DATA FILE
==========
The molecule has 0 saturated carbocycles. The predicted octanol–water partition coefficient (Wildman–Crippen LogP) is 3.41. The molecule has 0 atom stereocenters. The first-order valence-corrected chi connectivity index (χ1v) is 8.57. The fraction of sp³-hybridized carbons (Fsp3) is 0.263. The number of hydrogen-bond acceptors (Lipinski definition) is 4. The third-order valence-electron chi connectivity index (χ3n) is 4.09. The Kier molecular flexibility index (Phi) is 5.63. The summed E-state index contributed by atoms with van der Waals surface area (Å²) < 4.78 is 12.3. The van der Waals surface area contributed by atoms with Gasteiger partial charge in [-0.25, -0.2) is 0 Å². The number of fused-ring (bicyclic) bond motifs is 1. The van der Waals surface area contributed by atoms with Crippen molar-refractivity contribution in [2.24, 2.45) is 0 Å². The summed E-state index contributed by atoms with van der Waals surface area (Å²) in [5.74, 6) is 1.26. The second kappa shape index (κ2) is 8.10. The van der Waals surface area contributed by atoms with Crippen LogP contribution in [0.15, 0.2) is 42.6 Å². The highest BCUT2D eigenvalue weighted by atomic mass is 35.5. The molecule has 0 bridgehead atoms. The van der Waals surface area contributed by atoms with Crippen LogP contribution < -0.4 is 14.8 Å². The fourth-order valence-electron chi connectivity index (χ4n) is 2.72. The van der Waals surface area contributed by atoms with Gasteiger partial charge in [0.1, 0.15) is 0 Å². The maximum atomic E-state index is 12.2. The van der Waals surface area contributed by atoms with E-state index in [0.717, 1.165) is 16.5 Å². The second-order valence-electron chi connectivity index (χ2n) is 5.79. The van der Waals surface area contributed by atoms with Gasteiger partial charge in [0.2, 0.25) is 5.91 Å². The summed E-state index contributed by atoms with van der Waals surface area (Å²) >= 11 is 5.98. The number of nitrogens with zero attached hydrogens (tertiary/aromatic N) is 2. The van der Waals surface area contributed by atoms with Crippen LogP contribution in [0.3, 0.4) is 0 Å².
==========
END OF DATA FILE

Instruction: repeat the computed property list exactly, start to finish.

The molecule has 0 saturated carbocycles. The predicted octanol–water partition coefficient (Wildman–Crippen LogP) is 3.41. The molecule has 0 atom stereocenters. The first-order valence-corrected chi connectivity index (χ1v) is 8.57. The fraction of sp³-hybridized carbons (Fsp3) is 0.263. The number of hydrogen-bond acceptors (Lipinski definition) is 4. The third-order valence-electron chi connectivity index (χ3n) is 4.09. The Kier molecular flexibility index (Phi) is 5.63. The summed E-state index contributed by atoms with van der Waals surface area (Å²) < 4.78 is 12.3. The van der Waals surface area contributed by atoms with Gasteiger partial charge in [-0.25, -0.2) is 0 Å². The number of fused-ring (bicyclic) bond motifs is 1. The van der Waals surface area contributed by atoms with Crippen molar-refractivity contribution in [2.24, 2.45) is 0 Å². The summed E-state index contributed by atoms with van der Waals surface area (Å²) in [5.74, 6) is 1.26. The second kappa shape index (κ2) is 8.10. The van der Waals surface area contributed by atoms with Crippen LogP contribution in [0.15, 0.2) is 42.6 Å². The highest BCUT2D eigenvalue weighted by atomic mass is 35.5. The molecule has 0 bridgehead atoms. The van der Waals surface area contributed by atoms with Crippen LogP contribution < -0.4 is 14.8 Å². The fourth-order valence-electron chi connectivity index (χ4n) is 2.72. The van der Waals surface area contributed by atoms with Gasteiger partial charge in [0.1, 0.15) is 0 Å². The maximum atomic E-state index is 12.2. The van der Waals surface area contributed by atoms with E-state index in [0.717, 1.165) is 16.5 Å². The second-order valence-electron chi connectivity index (χ2n) is 5.79. The van der Waals surface area contributed by atoms with Gasteiger partial charge in [0.2, 0.25) is 5.91 Å². The summed E-state index contributed by atoms with van der Waals surface area (Å²) >= 11 is 5.98. The number of nitrogens with zero attached hydrogens (tertiary/aromatic N) is 2. The van der Waals surface area contributed by atoms with Crippen LogP contribution in [0.3, 0.4) is 0 Å².